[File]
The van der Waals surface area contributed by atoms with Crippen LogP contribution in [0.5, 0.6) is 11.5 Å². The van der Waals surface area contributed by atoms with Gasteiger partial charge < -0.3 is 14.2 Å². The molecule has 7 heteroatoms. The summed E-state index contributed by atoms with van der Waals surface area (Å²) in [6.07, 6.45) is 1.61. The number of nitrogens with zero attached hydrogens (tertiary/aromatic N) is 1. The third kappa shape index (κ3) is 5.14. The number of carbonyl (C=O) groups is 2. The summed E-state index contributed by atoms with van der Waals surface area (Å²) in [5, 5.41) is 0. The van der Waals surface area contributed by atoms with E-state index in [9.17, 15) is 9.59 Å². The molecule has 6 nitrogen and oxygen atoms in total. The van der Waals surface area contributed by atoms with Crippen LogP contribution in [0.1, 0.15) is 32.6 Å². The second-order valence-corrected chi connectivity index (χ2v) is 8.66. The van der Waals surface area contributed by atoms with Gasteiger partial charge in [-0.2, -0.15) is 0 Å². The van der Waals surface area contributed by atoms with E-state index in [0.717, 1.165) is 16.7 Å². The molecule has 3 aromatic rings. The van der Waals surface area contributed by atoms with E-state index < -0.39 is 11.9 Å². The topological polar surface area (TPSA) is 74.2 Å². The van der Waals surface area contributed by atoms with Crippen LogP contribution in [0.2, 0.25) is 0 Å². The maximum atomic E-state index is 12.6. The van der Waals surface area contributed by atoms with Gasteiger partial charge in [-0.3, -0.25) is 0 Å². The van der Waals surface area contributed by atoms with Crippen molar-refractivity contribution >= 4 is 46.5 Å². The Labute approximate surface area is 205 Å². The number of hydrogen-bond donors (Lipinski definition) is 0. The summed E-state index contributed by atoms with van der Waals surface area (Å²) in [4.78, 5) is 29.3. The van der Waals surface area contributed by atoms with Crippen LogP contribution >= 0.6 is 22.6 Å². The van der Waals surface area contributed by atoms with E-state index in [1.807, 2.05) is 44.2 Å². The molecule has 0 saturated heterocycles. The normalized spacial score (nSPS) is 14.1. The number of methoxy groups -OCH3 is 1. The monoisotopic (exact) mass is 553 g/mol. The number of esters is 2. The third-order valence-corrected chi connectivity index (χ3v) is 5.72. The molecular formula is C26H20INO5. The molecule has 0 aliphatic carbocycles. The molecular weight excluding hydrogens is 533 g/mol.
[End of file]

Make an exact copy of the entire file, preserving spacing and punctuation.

The van der Waals surface area contributed by atoms with Crippen LogP contribution in [0.5, 0.6) is 11.5 Å². The van der Waals surface area contributed by atoms with Gasteiger partial charge < -0.3 is 14.2 Å². The molecule has 7 heteroatoms. The summed E-state index contributed by atoms with van der Waals surface area (Å²) in [6.07, 6.45) is 1.61. The number of nitrogens with zero attached hydrogens (tertiary/aromatic N) is 1. The third kappa shape index (κ3) is 5.14. The number of carbonyl (C=O) groups is 2. The summed E-state index contributed by atoms with van der Waals surface area (Å²) in [5, 5.41) is 0. The van der Waals surface area contributed by atoms with E-state index in [9.17, 15) is 9.59 Å². The molecule has 6 nitrogen and oxygen atoms in total. The van der Waals surface area contributed by atoms with Crippen LogP contribution in [0.1, 0.15) is 32.6 Å². The second-order valence-corrected chi connectivity index (χ2v) is 8.66. The van der Waals surface area contributed by atoms with Gasteiger partial charge in [-0.2, -0.15) is 0 Å². The van der Waals surface area contributed by atoms with E-state index in [0.717, 1.165) is 16.7 Å². The molecule has 3 aromatic rings. The van der Waals surface area contributed by atoms with E-state index < -0.39 is 11.9 Å². The topological polar surface area (TPSA) is 74.2 Å². The van der Waals surface area contributed by atoms with Crippen LogP contribution in [0.2, 0.25) is 0 Å². The maximum atomic E-state index is 12.6. The van der Waals surface area contributed by atoms with Gasteiger partial charge in [-0.3, -0.25) is 0 Å². The van der Waals surface area contributed by atoms with Crippen molar-refractivity contribution >= 4 is 46.5 Å². The Labute approximate surface area is 205 Å². The number of hydrogen-bond donors (Lipinski definition) is 0. The summed E-state index contributed by atoms with van der Waals surface area (Å²) in [4.78, 5) is 29.3. The van der Waals surface area contributed by atoms with Crippen LogP contribution >= 0.6 is 22.6 Å². The van der Waals surface area contributed by atoms with E-state index in [1.807, 2.05) is 44.2 Å². The molecule has 0 saturated heterocycles. The normalized spacial score (nSPS) is 14.1. The number of methoxy groups -OCH3 is 1. The monoisotopic (exact) mass is 553 g/mol. The number of esters is 2. The third-order valence-corrected chi connectivity index (χ3v) is 5.72. The molecular formula is C26H20INO5. The molecule has 0 aliphatic carbocycles. The molecular weight excluding hydrogens is 533 g/mol.